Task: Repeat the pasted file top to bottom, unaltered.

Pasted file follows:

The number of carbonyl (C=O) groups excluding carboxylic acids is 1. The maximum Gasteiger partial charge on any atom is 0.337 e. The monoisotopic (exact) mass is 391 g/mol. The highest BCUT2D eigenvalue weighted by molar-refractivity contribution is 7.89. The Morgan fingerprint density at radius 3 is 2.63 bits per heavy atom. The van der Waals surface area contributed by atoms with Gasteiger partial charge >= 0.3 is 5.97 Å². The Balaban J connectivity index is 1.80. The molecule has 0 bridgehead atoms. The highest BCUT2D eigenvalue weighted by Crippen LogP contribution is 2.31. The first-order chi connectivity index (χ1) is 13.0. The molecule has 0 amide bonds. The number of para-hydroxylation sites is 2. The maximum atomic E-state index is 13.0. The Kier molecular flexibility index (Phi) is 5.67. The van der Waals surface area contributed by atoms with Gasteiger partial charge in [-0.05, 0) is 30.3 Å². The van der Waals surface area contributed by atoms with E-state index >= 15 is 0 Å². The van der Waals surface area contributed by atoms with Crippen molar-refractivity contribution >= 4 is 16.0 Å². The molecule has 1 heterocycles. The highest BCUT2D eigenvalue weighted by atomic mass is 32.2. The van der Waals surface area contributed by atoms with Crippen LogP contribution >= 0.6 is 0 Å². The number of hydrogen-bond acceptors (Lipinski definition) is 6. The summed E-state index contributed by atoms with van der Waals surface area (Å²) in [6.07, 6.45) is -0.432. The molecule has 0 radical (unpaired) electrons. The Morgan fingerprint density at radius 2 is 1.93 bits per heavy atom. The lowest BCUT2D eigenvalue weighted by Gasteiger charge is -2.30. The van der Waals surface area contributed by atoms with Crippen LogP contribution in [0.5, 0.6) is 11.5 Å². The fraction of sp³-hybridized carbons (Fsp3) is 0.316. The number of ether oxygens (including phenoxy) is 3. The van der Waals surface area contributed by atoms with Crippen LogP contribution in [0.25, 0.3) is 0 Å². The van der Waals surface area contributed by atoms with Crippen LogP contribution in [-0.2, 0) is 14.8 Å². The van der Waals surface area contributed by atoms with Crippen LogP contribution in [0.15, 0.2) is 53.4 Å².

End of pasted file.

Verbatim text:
The number of carbonyl (C=O) groups excluding carboxylic acids is 1. The maximum Gasteiger partial charge on any atom is 0.337 e. The monoisotopic (exact) mass is 391 g/mol. The highest BCUT2D eigenvalue weighted by molar-refractivity contribution is 7.89. The Morgan fingerprint density at radius 3 is 2.63 bits per heavy atom. The van der Waals surface area contributed by atoms with Gasteiger partial charge >= 0.3 is 5.97 Å². The Balaban J connectivity index is 1.80. The molecule has 0 bridgehead atoms. The highest BCUT2D eigenvalue weighted by Crippen LogP contribution is 2.31. The first-order chi connectivity index (χ1) is 13.0. The molecule has 0 amide bonds. The number of para-hydroxylation sites is 2. The maximum atomic E-state index is 13.0. The Kier molecular flexibility index (Phi) is 5.67. The van der Waals surface area contributed by atoms with Gasteiger partial charge in [-0.05, 0) is 30.3 Å². The van der Waals surface area contributed by atoms with E-state index >= 15 is 0 Å². The van der Waals surface area contributed by atoms with Crippen molar-refractivity contribution >= 4 is 16.0 Å². The molecule has 1 heterocycles. The highest BCUT2D eigenvalue weighted by atomic mass is 32.2. The van der Waals surface area contributed by atoms with Crippen LogP contribution >= 0.6 is 0 Å². The number of hydrogen-bond acceptors (Lipinski definition) is 6. The summed E-state index contributed by atoms with van der Waals surface area (Å²) in [6.07, 6.45) is -0.432. The molecule has 0 radical (unpaired) electrons. The Morgan fingerprint density at radius 2 is 1.93 bits per heavy atom. The lowest BCUT2D eigenvalue weighted by Gasteiger charge is -2.30. The van der Waals surface area contributed by atoms with Crippen LogP contribution in [0.5, 0.6) is 11.5 Å². The fraction of sp³-hybridized carbons (Fsp3) is 0.316. The number of ether oxygens (including phenoxy) is 3. The van der Waals surface area contributed by atoms with Crippen LogP contribution in [0.25, 0.3) is 0 Å². The van der Waals surface area contributed by atoms with Crippen LogP contribution in [-0.2, 0) is 14.8 Å². The van der Waals surface area contributed by atoms with Crippen LogP contribution in [0.15, 0.2) is 53.4 Å².